Shieva Kleinschmidt's research focuses on Mereology, Location, Persistence, and Ontology. She is interested in the relationship between parthood and persistence across space and time, and has written about conflicts between central principles of Mereology and liberal claims about how objects can be extended in time and space. She has also written on the related topics of motion and of what sorts of fundamental kinds of entities exist. In addition to her work in Metaphysics, she has published in Philosophy of Religion, Aesthetics, and Linguistics, and has continuing research interests in those areas.
These additions enhance USC's longstanding representation in these fields. Kadri Vihvelin is a leading expert on the metaphysics of free will and of counterfactuals, whose work also has important ramifications for theories of moral responsibility. James Van Cleve's ground-breaking work, especially on perception, foundationalism, and space and time, has helped shaped current debates in philosophy of mind, epistemology, and metaphysics.
Mark Schroeder is largely concerned with the metaphysics of normativity—what sorts of facts and properties are normative claims about? Jacob Ross and Ralph Wedgwood, who also specialize in normativity and ethics, have significant interests in formal approaches to rationality, including confirmation theory. And Scott Soames is the author of significant work at the intersection of language and metaphysics—for instance, concerning the metaphysics of modality and of natural kinds—and also at the intersection of language and epistemology—for instance, concerning the contingent a priori.
The USC the School of Philosophy faculty has a number of philosophers working in the theory of action and moral psychology.
Stephen Finlay - Finlay's research touches the theory of action in his work on normative and explanatory reasons for action and on the role of desire in the motivation of action. He has written on the concept of reasons for action, and he has defended a distinctive view of the distinction between normative reasons for action and explanatory reasons.
Mark Schroeder - Schroeder's interests in action theory include questions about the nature of desire and intention and about what role they play in motivating action. He has written about desires in Slaves of Passion (Oxford UP 2007) and about desire and intention in a number of recent articles.
Kadri Vihvelin - Vihvelin is an expert on the free/will determinism problem. She believes that insights from philosophical accounts of counterfactuals, causation, and dispositions shed light on our understanding of free will and the abilities that constitute agency. She is working on a book that argues that our ordinary view of ourselves as agents with free will is compatible with determinism.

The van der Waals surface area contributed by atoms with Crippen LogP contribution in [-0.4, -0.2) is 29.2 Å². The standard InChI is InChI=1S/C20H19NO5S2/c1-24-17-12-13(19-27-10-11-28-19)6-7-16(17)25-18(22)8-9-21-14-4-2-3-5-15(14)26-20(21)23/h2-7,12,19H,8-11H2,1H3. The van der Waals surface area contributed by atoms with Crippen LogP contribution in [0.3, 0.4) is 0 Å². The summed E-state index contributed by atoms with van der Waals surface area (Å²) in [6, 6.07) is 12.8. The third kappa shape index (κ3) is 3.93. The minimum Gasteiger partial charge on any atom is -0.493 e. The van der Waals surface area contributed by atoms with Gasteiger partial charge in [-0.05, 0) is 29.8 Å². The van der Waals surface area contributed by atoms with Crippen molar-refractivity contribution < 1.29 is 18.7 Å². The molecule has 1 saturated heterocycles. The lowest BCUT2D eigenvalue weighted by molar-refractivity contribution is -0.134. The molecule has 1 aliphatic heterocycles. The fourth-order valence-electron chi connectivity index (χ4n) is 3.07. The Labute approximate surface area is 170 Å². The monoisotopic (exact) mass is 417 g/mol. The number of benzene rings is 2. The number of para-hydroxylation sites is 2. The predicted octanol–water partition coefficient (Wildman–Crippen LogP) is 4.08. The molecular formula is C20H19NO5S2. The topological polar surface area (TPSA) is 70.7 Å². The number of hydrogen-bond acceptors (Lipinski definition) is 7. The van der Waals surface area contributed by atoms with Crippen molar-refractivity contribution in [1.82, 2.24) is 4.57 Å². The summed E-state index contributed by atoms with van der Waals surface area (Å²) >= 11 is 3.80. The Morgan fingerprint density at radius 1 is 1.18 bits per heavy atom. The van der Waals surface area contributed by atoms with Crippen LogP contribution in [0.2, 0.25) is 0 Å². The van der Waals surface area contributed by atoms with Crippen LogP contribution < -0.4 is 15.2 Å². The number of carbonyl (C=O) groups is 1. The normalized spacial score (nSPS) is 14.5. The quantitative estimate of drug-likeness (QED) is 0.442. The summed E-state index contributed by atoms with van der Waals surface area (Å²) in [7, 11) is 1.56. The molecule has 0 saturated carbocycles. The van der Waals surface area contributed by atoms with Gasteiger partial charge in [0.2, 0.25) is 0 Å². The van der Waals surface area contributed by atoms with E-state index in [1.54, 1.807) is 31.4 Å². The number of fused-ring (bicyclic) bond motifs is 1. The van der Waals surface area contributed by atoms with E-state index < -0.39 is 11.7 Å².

Gary Watson - Watson's work falls mostly under two overlapping areas of enquiry. The first enquiry is how to locate the place of human agency in the natural world. In an obvious way, this is a metaphysical issue, but it is motivated by a skeptical worry about the tenability of understanding ourselves as authors of our conduct--beings to whom this conduct can be attributed. The second area of enquiry concerns the nature of freedom and responsibility. He is currently especially interested in the role of moral agency in a defensible account of criminal law. Many of his papers are collected in Agency and Answerability (Oxford UP 2004).
Janet Levin is well-known for her influential work on phenomenal consciousness and functionalism in the philosophy of mind, as well as on perception and intuition in epistemology.
Early Modern Philosophy
Edwin McCann is a distinguished scholar of Descartes, Locke, Leibniz, Hume, Newton, and Kant. James Van Cleve has done important work on Kant and Thomas Reid. Sharon Lloyd is a leading expert on the philosophy of Hobbes, with interests also in Machiavelli. John Dreher works especially on the philosophy of Hume. In addition, Mark Schroeder has written on the ethical theories of Kant and Cudworth, and Stephen Finlay has written on the ethical views of Hume.
Late 19th/Early 20th Century Philosophy
James Van Cleve has done important work on Kant and Thomas Reid. Sharon Lloyd works also on Mill and Marx. We have particular strength in the history of analytic philosophy; Scott Soames is a leading figure in this area, while George Wilson and Edwin McCann have interests in the work of Wittgenstein.